Ultimately, the goal of this book is to give you a glimpse of what can be done using SQL outside of what is considered the typical SQL problem domain. This text is unique in that the target audience is wide, incorporating all levels of SQL programmers as well as those who are completely unfamiliar with SQL.
Both complex and simple solutions are provided, and solutions for five different vendors are available when a common solution does not exist. These five databases are DB2 v.8, Oracle Database 10g (with the exception of a handful of recipes, the solutions will work for Oracle8i Database and Oracle9i Database as well), PostgreSQL 8, SQL Server 2005 and MySQL 5. All of the examples are built around a small set of tables containing employee data. This helps the reader get familiar with the example data, so that, having become familiar with the data, you can focus on the technique that each recipe illustrates.
Chapter 1, Retrieving Records, introduces very simple queries. Examples include how to use a WHERE clause to restrict rows from your result set, providing aliases for columns in your result set, using an inline view to reference aliased columns, using simple conditional logic, limiting the number of rows returned by a query, returning random records, and finding NULL values. Most of the examples are very simple, but some of them appear in later more complex recipes, so it's a good idea to read this chapter if you're relatively new to SQL or aren't familiar with any of the examples listed for this chapter.
Chapter 2, Sorting Query Results, introduces recipes for sorting query results. The ORDER BY clause is introduced and is used to sort query results. Examples increase in complexity ranging from simple, single-column ordering, to ordering by substrings, to ordering based on conditional expressions.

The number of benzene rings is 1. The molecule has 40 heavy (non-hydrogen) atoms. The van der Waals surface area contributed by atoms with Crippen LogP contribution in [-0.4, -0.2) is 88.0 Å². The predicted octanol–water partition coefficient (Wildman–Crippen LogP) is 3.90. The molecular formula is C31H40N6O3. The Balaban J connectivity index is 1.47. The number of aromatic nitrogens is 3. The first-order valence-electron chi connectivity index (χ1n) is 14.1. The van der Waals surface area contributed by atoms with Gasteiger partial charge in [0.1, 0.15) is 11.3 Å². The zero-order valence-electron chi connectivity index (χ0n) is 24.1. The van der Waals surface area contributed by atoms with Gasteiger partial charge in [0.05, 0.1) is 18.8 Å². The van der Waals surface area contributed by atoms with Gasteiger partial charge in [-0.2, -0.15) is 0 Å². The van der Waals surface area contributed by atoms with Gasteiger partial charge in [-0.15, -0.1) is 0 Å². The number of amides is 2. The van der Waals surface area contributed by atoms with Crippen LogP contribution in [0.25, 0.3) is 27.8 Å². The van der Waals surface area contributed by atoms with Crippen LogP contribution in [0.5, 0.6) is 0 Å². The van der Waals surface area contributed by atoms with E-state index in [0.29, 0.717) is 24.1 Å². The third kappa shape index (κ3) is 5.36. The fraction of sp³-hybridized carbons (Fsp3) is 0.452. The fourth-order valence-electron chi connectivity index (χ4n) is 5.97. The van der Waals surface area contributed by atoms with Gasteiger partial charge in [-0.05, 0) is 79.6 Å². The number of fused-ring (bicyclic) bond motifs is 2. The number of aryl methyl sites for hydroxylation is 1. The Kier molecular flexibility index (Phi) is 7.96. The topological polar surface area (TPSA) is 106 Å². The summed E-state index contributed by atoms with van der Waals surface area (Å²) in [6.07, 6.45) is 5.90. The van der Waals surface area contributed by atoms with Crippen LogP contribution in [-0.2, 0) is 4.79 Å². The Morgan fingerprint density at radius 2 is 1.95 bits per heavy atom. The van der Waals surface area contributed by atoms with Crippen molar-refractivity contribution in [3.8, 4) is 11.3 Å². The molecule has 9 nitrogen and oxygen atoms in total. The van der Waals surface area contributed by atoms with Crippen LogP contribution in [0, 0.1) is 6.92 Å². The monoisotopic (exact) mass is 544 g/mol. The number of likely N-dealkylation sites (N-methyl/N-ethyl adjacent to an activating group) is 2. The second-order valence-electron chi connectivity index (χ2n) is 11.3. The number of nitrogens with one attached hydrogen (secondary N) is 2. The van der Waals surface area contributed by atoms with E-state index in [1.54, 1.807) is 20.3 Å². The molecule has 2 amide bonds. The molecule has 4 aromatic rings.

Chapter 3, Working with Multiple Tables, introduces recipes for combining data from multiple tables. If you are new to SQL or are a bit rusty on joins, this is a good chapter to read before going on to Chapter 5 and later. Joining tables is what SQL is all about; you must understand joins to be successful. Examples in this chapter include performing both inner and outer joins, identifying Cartesian productions, basic set operations (set difference, union, intersection), and the effects of joins on aggregate functions.
Chapter 4, Inserting, Updating, Deleting, introduces recipes for inserting, updating, and deleting data, respectively. Most of the examples are very straightforward, perhaps even pedestrian. Nevertheless, operations such as inserting rows into one table from another table, the use of correlated subqueries in updates, an understanding of the effects of NULLs, and knowledge of new features such as multi-table inserts and the MERGE command are extremely useful for your toolbox.
Chapter 5, Metadata Queries, introduces recipes for getting at your database metadata. It's often very useful to find the indexes, constraints, and tables in your schema. The simple recipes here allow you to gain information about your schema. Additionally, "dynamic" SQL examples are shown here as well, i.e., SQL generated by SQL.
Chapter 6, Working with Strings, introduces recipes for manipulating strings. SQL is not known for its string parsing capabilities, but with a little creativity, usually involving Cartesian products, along with the vast array of vendor-specific functions, you can accomplish quite a bit. Some of the more interesting examples include counting the occurrences of a character in a string, creating delimited lists from table rows, converting delimited lists and strings into rows, and separating numeric and character data from a string of alphanumeric characters.
Chapter 7, Working with Numbers, introduces recipes for common number crunching. You'll learn how easily window functions solve problems involving moving calculations and aggregations. Examples include creating running totals; finding mean, median, and mode; calculating percentiles; and accounting for NULL while performing aggregations.